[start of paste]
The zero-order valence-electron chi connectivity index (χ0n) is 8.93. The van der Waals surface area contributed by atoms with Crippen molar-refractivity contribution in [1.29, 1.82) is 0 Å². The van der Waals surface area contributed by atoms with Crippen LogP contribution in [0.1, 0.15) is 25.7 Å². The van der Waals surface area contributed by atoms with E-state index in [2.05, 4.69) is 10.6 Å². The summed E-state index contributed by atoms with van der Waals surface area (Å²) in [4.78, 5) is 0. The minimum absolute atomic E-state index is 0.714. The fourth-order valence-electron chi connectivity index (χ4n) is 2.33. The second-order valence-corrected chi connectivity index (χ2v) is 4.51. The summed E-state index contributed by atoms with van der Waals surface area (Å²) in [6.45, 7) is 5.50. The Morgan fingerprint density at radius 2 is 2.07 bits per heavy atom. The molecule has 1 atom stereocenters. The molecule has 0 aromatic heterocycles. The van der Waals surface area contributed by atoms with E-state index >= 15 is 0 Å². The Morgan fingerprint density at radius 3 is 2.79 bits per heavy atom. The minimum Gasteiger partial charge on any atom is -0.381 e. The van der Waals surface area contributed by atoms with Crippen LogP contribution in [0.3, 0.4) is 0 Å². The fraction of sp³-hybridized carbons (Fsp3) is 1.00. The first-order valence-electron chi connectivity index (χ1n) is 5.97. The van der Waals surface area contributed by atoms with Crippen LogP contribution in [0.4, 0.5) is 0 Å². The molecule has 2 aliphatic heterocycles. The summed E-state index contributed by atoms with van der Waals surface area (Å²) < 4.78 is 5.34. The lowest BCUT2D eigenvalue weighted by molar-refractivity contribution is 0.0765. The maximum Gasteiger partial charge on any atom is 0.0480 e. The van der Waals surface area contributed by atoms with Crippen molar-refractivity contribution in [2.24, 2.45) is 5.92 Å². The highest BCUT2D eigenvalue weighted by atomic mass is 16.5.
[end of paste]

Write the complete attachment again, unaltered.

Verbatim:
The zero-order valence-electron chi connectivity index (χ0n) is 8.93. The van der Waals surface area contributed by atoms with Crippen molar-refractivity contribution in [1.29, 1.82) is 0 Å². The van der Waals surface area contributed by atoms with Crippen LogP contribution in [0.1, 0.15) is 25.7 Å². The van der Waals surface area contributed by atoms with E-state index in [2.05, 4.69) is 10.6 Å². The summed E-state index contributed by atoms with van der Waals surface area (Å²) in [4.78, 5) is 0. The minimum absolute atomic E-state index is 0.714. The fourth-order valence-electron chi connectivity index (χ4n) is 2.33. The second-order valence-corrected chi connectivity index (χ2v) is 4.51. The summed E-state index contributed by atoms with van der Waals surface area (Å²) in [6.45, 7) is 5.50. The Morgan fingerprint density at radius 2 is 2.07 bits per heavy atom. The molecule has 1 atom stereocenters. The molecule has 0 aromatic heterocycles. The van der Waals surface area contributed by atoms with E-state index >= 15 is 0 Å². The Morgan fingerprint density at radius 3 is 2.79 bits per heavy atom. The minimum Gasteiger partial charge on any atom is -0.381 e. The van der Waals surface area contributed by atoms with Crippen LogP contribution in [0.3, 0.4) is 0 Å². The fraction of sp³-hybridized carbons (Fsp3) is 1.00. The first-order valence-electron chi connectivity index (χ1n) is 5.97. The van der Waals surface area contributed by atoms with Crippen LogP contribution in [0.4, 0.5) is 0 Å². The molecule has 2 aliphatic heterocycles. The summed E-state index contributed by atoms with van der Waals surface area (Å²) < 4.78 is 5.34. The lowest BCUT2D eigenvalue weighted by molar-refractivity contribution is 0.0765. The maximum Gasteiger partial charge on any atom is 0.0480 e. The van der Waals surface area contributed by atoms with Crippen molar-refractivity contribution in [2.24, 2.45) is 5.92 Å². The highest BCUT2D eigenvalue weighted by atomic mass is 16.5.